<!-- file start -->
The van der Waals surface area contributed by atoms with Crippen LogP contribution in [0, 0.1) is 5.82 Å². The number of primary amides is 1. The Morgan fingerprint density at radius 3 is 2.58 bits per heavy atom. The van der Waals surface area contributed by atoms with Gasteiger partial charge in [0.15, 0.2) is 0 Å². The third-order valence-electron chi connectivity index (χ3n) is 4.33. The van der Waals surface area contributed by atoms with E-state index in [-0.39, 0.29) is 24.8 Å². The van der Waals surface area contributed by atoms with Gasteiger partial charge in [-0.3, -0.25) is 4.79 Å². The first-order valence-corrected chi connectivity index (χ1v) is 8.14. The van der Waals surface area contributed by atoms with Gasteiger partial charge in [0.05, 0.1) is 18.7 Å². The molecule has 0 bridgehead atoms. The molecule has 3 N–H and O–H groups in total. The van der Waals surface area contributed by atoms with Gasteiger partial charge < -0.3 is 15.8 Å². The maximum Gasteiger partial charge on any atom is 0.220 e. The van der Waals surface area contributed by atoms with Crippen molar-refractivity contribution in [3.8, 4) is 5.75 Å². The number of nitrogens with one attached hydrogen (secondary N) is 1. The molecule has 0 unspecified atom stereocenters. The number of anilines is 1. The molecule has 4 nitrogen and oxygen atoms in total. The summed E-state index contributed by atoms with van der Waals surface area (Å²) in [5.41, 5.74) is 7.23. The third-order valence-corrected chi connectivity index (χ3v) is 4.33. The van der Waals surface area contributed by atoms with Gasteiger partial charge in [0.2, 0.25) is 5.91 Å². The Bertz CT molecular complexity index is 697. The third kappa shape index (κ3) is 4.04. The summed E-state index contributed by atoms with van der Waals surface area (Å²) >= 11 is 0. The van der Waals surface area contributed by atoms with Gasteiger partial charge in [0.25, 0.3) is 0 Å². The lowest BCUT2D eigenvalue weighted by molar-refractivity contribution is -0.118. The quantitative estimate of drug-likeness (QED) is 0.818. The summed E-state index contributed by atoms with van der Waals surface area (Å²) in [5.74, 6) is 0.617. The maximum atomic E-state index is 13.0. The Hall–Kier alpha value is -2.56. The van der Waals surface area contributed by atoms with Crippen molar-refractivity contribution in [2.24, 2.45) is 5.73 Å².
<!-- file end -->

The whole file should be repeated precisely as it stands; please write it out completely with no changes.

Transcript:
The van der Waals surface area contributed by atoms with Crippen LogP contribution in [0, 0.1) is 5.82 Å². The number of primary amides is 1. The Morgan fingerprint density at radius 3 is 2.58 bits per heavy atom. The van der Waals surface area contributed by atoms with Gasteiger partial charge in [0.15, 0.2) is 0 Å². The third-order valence-electron chi connectivity index (χ3n) is 4.33. The van der Waals surface area contributed by atoms with E-state index in [-0.39, 0.29) is 24.8 Å². The van der Waals surface area contributed by atoms with Gasteiger partial charge in [-0.3, -0.25) is 4.79 Å². The first-order valence-corrected chi connectivity index (χ1v) is 8.14. The van der Waals surface area contributed by atoms with Gasteiger partial charge in [0.05, 0.1) is 18.7 Å². The molecule has 0 bridgehead atoms. The molecule has 3 N–H and O–H groups in total. The van der Waals surface area contributed by atoms with Gasteiger partial charge < -0.3 is 15.8 Å². The maximum Gasteiger partial charge on any atom is 0.220 e. The van der Waals surface area contributed by atoms with Crippen molar-refractivity contribution in [3.8, 4) is 5.75 Å². The number of nitrogens with one attached hydrogen (secondary N) is 1. The molecule has 0 unspecified atom stereocenters. The number of anilines is 1. The molecule has 4 nitrogen and oxygen atoms in total. The summed E-state index contributed by atoms with van der Waals surface area (Å²) in [5.41, 5.74) is 7.23. The third-order valence-corrected chi connectivity index (χ3v) is 4.33. The van der Waals surface area contributed by atoms with Gasteiger partial charge in [0.2, 0.25) is 5.91 Å². The Bertz CT molecular complexity index is 697. The third kappa shape index (κ3) is 4.04. The summed E-state index contributed by atoms with van der Waals surface area (Å²) >= 11 is 0. The van der Waals surface area contributed by atoms with Gasteiger partial charge in [0.25, 0.3) is 0 Å². The lowest BCUT2D eigenvalue weighted by molar-refractivity contribution is -0.118. The quantitative estimate of drug-likeness (QED) is 0.818. The summed E-state index contributed by atoms with van der Waals surface area (Å²) in [5.74, 6) is 0.617. The maximum atomic E-state index is 13.0. The Hall–Kier alpha value is -2.56. The van der Waals surface area contributed by atoms with Crippen molar-refractivity contribution in [2.24, 2.45) is 5.73 Å².